by Mira Reisberg
MIra is super busy preparing for next month's Craft & Business of Illustrating Children's Books, so we're reposting a previous blog that many found helpful. Children's Book Academy is offering generous full and half scholarships for this course AND for a limited time, you can use the promo code ARTLOVE for an incredible $100 discount.
by Mira Reisberg
I'm getting ready to teach another fabulous picture book illustrating course and have been reflecting on why some books sell and others don't. So I came up with five reasons why your picture book might not be selling.
Let's start with the four essentials that every picture book needs to have.
,One. Is your story and language age-appropriate?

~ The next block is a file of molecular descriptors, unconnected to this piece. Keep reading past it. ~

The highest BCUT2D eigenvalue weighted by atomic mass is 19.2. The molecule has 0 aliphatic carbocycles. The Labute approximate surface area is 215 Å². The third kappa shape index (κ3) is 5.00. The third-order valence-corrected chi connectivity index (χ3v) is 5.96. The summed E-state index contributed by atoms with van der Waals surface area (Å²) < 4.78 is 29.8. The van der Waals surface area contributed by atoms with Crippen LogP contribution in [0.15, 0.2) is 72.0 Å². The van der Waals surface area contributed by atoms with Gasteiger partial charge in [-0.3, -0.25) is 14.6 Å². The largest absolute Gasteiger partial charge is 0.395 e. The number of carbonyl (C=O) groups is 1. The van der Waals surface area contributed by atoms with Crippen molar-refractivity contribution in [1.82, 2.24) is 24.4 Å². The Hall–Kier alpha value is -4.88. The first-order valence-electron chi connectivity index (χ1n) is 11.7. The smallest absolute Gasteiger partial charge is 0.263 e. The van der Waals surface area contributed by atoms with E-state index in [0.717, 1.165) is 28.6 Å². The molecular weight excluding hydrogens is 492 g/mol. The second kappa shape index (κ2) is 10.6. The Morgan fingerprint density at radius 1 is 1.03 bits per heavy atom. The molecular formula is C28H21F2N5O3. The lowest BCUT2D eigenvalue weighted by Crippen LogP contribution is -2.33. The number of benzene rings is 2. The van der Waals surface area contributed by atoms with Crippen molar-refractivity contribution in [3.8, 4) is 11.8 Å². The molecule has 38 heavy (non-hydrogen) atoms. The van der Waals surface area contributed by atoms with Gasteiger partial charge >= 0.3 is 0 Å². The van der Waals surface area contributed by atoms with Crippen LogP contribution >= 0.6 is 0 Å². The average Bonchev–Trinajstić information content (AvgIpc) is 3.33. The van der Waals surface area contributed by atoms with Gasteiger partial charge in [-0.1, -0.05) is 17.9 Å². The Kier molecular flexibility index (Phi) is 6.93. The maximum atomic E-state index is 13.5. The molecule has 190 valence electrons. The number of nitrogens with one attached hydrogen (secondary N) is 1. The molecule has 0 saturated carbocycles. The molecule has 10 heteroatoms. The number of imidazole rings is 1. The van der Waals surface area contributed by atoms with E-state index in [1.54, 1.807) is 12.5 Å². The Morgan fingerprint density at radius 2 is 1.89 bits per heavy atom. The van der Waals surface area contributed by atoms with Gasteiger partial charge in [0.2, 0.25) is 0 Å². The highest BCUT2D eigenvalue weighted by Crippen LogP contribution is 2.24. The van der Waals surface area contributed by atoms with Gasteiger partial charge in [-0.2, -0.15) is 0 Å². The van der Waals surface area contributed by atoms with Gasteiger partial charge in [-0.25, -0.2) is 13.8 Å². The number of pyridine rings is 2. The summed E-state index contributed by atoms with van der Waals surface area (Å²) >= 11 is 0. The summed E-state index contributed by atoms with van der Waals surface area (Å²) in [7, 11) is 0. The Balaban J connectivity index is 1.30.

Your story needs to be age appropriate with age appropriate interests and language. In other words you need to know about children's developmental stages. For example, if you are writing a book for 3-5 year-olds, you might want to re-think having a super scary Halloween story with an unresolved ending as kids that age can have trouble differentiating between fantasy and reality and can also be fearful of the unknown. At the same time, you could absolutely have a Halloween story for that age but you'd want to make it playful with a reassuring ending so that the child won't be scared to go to sleep at night. Generally with a much younger audience, stories need to be sweeter, or more quirky or goofy, or reassuring than scary. In terms of language, 3 to 5-year-olds are beginning to learn about their world and starting to try and decipher or memorize words to keep up with the read aloud. So the language needs to be more manageable, more playful, and more accessible. If you do introduce higher level language, you need to contextualize it, or explain what it means in some way either through the images, or in context with what else is going on in the story. The Fancy Nancy books, which are marketed for 4-8 year-olds use elevated language, which is explained in asides by Nancy such as, “My favorite color is fuchsia. That's a fancy way of saying purple.” The word is explained in a fun way while adding to the kid's vocabulary . While Tara Lazar's list of "500+ Things That Kids Like" isn't set up in terms of developmental stages, it is a fun read to get inspired. https://taralazar.com/2007/11/04/199-things-that-kids-like/